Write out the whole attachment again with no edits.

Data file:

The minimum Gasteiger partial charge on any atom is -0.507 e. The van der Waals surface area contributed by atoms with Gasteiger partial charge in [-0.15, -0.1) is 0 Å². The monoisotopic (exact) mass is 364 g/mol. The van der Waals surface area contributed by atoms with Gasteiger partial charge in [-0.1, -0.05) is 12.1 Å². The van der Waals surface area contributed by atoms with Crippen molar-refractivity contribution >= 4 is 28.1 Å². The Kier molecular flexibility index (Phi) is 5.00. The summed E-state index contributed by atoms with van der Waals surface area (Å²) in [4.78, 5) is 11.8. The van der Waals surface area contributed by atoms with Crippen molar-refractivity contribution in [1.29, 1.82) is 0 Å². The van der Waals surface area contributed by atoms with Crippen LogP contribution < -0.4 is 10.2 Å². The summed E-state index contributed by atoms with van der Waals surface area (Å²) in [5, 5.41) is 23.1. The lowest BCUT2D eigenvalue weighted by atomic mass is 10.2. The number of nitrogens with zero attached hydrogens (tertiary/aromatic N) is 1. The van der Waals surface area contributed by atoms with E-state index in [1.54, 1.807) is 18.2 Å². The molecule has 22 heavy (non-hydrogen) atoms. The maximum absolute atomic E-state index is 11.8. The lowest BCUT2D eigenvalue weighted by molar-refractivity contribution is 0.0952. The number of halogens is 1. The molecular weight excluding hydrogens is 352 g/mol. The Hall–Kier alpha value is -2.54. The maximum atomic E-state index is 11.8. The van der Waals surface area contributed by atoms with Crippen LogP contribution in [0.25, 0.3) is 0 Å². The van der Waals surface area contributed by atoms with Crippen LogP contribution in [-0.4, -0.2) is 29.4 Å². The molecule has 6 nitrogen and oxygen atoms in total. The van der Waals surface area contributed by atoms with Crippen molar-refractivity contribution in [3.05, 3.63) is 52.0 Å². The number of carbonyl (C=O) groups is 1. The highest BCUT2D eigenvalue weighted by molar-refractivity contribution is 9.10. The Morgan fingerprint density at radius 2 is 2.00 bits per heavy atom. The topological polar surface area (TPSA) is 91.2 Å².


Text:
The minimum Gasteiger partial charge on any atom is -0.507 e. The van der Waals surface area contributed by atoms with Gasteiger partial charge in [-0.15, -0.1) is 0 Å². The monoisotopic (exact) mass is 364 g/mol. The van der Waals surface area contributed by atoms with Gasteiger partial charge in [-0.1, -0.05) is 12.1 Å². The van der Waals surface area contributed by atoms with Crippen molar-refractivity contribution >= 4 is 28.1 Å². The Kier molecular flexibility index (Phi) is 5.00. The summed E-state index contributed by atoms with van der Waals surface area (Å²) in [4.78, 5) is 11.8. The van der Waals surface area contributed by atoms with Crippen molar-refractivity contribution in [1.29, 1.82) is 0 Å². The van der Waals surface area contributed by atoms with Crippen LogP contribution < -0.4 is 10.2 Å². The summed E-state index contributed by atoms with van der Waals surface area (Å²) in [5, 5.41) is 23.1. The lowest BCUT2D eigenvalue weighted by atomic mass is 10.2. The number of nitrogens with zero attached hydrogens (tertiary/aromatic N) is 1. The van der Waals surface area contributed by atoms with E-state index in [1.54, 1.807) is 18.2 Å². The molecule has 22 heavy (non-hydrogen) atoms. The maximum absolute atomic E-state index is 11.8. The lowest BCUT2D eigenvalue weighted by molar-refractivity contribution is 0.0952. The number of halogens is 1. The molecular weight excluding hydrogens is 352 g/mol. The Hall–Kier alpha value is -2.54. The maximum atomic E-state index is 11.8. The van der Waals surface area contributed by atoms with Crippen LogP contribution in [0.25, 0.3) is 0 Å². The van der Waals surface area contributed by atoms with Crippen LogP contribution in [-0.4, -0.2) is 29.4 Å². The molecule has 6 nitrogen and oxygen atoms in total. The van der Waals surface area contributed by atoms with Crippen molar-refractivity contribution in [3.05, 3.63) is 52.0 Å². The number of carbonyl (C=O) groups is 1. The highest BCUT2D eigenvalue weighted by molar-refractivity contribution is 9.10. The Morgan fingerprint density at radius 2 is 2.00 bits per heavy atom. The topological polar surface area (TPSA) is 91.2 Å².